I mentioned in another post this spring how some friends from our church have an acre of ground with pressurized irrigation water and that they let us use some of it for a garden spot.
I love squash and potatoes, so that is what we ended up planting there. We planted tomatoes, cucumbers, peppers, and 3 or 4 squash plants at the house garden spot as well.
I've never planted potatoes before, but thanks to the Internet and the advice of veteran gardeners in the neighborhood, we decided to have a go at it.
We planted our potatoes in 2 sessions with about a 3 week interval between them. We planted about 30-35 lbs of Russets seed potatoes total in both sessions, then planted about 10-15 lbs of Yukon Gold seed potatoes in the second session.
In addition to the potatoes, we planted several varieties of squash.
I used my Dayton 3Z68B to till up the plot after my neighbor disked it with his compact tractor.
I used my White GT1650 to furrow the garden... we planted the potatoes on the hills between the furrows.
Our garden produced well--far beyond our expectation in fact... we've dug about 500 lbs of potatoes total so far, and still have about 25% of the garden that needs to be harvested... however weatherman predicts rain for most of this coming week, so hopefully we can get it done on the weekend--the Good Lord willing and the creek's don't rise...
I shot some pictures of our harvest yesterday... the blue colored squash are Guatemalan Blue Banana Squash. The flesh is a bright orange inside, but has the blue-green skin... a little smaller than a normal banana squash, which is nice 'cause you don't have to cut up a large squash and worry about part of it going to waste. It has a slightly sweeter taste than normal banana squash. We also planted Amish Crooknecks, an Acorn variety, and a blue-gray pumpkin in the large plot, and Trombocini (Trombone Squash) at the house.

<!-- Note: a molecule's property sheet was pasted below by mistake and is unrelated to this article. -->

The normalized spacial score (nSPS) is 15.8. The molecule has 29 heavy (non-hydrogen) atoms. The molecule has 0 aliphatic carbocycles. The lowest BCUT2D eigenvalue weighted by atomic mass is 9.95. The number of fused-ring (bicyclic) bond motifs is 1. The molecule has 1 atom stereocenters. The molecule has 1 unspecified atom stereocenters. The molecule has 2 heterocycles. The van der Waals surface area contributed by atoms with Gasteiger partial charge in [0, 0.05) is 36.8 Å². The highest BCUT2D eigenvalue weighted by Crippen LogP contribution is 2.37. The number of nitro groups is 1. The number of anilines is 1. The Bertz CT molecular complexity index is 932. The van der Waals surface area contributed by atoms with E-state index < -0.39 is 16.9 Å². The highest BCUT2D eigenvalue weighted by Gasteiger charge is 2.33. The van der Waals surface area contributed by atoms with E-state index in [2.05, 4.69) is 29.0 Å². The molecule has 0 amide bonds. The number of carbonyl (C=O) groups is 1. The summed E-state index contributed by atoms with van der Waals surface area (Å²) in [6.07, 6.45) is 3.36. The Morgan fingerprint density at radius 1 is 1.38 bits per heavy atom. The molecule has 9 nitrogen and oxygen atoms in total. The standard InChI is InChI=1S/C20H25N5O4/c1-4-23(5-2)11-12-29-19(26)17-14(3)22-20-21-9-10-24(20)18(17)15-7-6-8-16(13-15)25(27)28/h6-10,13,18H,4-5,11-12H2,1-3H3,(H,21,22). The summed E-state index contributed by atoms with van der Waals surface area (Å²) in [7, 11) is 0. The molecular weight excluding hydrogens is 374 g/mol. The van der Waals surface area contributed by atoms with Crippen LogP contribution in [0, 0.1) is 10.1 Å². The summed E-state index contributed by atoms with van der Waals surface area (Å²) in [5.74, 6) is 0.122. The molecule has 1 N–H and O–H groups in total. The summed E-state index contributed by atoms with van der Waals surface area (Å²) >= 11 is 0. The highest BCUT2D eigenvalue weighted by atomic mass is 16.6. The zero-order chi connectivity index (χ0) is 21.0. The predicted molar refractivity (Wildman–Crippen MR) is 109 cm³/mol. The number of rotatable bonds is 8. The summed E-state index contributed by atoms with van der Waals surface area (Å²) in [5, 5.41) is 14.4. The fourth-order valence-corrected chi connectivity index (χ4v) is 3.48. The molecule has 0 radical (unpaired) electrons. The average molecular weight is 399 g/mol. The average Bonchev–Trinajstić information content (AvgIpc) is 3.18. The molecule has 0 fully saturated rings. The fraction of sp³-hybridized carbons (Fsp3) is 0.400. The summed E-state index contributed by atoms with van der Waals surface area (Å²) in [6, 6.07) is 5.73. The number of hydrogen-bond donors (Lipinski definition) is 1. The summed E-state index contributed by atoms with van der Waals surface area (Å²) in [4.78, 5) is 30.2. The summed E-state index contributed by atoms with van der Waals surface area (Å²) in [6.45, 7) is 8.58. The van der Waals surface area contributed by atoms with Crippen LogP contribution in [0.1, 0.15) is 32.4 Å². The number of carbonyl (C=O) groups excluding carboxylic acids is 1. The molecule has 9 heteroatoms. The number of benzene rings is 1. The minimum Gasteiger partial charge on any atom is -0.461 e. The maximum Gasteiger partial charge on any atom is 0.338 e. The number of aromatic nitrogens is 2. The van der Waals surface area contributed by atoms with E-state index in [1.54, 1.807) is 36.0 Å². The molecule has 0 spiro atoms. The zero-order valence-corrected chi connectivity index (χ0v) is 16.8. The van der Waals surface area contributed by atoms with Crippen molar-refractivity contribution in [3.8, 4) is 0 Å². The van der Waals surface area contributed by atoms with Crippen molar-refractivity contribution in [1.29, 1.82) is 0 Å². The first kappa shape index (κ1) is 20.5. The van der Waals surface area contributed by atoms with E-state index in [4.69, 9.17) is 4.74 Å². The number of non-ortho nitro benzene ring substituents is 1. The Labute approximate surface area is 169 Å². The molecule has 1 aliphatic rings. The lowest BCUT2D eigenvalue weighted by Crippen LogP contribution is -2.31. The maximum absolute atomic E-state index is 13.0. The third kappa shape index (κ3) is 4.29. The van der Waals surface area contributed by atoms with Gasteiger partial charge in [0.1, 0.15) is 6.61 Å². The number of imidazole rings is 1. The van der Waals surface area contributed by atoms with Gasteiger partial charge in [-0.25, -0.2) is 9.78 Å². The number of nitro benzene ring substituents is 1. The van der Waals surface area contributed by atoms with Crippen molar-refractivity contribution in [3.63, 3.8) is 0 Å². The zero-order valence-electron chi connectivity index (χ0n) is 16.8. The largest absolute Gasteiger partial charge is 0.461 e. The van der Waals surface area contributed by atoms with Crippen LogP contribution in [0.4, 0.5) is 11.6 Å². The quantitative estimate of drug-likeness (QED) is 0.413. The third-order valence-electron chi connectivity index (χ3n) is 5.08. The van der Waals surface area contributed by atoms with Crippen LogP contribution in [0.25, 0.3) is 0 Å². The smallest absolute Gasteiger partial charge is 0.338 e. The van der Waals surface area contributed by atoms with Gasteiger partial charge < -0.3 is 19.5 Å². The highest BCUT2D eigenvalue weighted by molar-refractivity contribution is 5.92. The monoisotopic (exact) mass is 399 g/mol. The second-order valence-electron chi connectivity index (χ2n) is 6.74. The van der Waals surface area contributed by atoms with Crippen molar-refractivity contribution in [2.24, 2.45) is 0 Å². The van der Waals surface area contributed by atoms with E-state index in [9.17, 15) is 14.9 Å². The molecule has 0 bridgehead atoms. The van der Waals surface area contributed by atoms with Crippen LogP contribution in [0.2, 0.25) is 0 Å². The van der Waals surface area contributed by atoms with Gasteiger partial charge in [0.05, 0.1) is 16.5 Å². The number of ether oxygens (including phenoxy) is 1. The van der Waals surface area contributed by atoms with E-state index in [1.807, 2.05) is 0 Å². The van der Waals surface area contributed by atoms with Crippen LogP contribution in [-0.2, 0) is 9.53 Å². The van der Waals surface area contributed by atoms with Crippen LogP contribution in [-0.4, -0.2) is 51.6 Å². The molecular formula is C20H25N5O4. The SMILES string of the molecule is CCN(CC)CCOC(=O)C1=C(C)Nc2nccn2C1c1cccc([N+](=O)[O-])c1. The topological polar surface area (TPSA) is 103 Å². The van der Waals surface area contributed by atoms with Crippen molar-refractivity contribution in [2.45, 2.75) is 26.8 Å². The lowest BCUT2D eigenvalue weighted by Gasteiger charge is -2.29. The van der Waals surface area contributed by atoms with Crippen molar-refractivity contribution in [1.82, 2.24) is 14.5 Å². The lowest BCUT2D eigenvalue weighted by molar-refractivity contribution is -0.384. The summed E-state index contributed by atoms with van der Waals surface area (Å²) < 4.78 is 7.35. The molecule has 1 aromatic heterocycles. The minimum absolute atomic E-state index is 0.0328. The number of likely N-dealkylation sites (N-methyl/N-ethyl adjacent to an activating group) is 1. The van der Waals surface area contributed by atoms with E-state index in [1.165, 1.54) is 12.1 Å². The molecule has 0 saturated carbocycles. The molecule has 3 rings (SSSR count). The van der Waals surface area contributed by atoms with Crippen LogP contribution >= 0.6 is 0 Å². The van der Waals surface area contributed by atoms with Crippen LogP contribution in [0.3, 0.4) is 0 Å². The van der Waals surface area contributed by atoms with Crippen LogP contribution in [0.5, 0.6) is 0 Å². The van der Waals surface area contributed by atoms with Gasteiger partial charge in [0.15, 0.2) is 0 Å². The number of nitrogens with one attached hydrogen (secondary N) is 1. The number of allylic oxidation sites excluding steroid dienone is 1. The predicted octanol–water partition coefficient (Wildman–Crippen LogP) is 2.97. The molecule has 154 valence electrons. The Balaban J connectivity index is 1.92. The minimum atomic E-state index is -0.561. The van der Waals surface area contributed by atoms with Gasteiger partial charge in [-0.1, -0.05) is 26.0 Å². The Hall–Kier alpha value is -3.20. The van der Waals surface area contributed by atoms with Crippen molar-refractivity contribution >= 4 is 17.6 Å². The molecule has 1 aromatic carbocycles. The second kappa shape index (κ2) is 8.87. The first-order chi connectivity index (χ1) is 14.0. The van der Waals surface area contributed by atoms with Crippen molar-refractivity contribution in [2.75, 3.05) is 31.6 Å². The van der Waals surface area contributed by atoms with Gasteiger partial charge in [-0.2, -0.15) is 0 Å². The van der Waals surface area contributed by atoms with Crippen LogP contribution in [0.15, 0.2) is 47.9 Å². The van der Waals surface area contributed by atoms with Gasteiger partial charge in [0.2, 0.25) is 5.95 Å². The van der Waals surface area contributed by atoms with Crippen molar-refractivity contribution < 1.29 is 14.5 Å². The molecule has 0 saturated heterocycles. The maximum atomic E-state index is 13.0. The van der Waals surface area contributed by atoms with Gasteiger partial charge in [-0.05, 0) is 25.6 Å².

We filled three 5 gallon plastic pails with potatoes in addition to the boxes shown here.
Some of the Yukon Golds--we just started getting to the rows where they were planted. Some of them didn't get covered adequately, so we have some green ones-- we'll throw them away, of course as the green skin inidicates an alkyloid poison has developed in the potato.
Our garden spot--it's amazing how many weeds and grass grew in the last 6-8 weekis!! The first planting is in the left hand side of the picture--already started tilling it under for next year.
Now I get to figure where to store all of them. We live in a residential neighborhood with a small yard, so we can't dig a root cellar. However, we have a couple basement rooms that remain pretty cool... the squash we stored there last winter were still good when we ate the last one in August.
If anyone has any other suggestions, I'm all ears... this is my first experience with planting and storing spuds.
Edited by Utah Smitty, October 27, 2013 - 10:37 PM.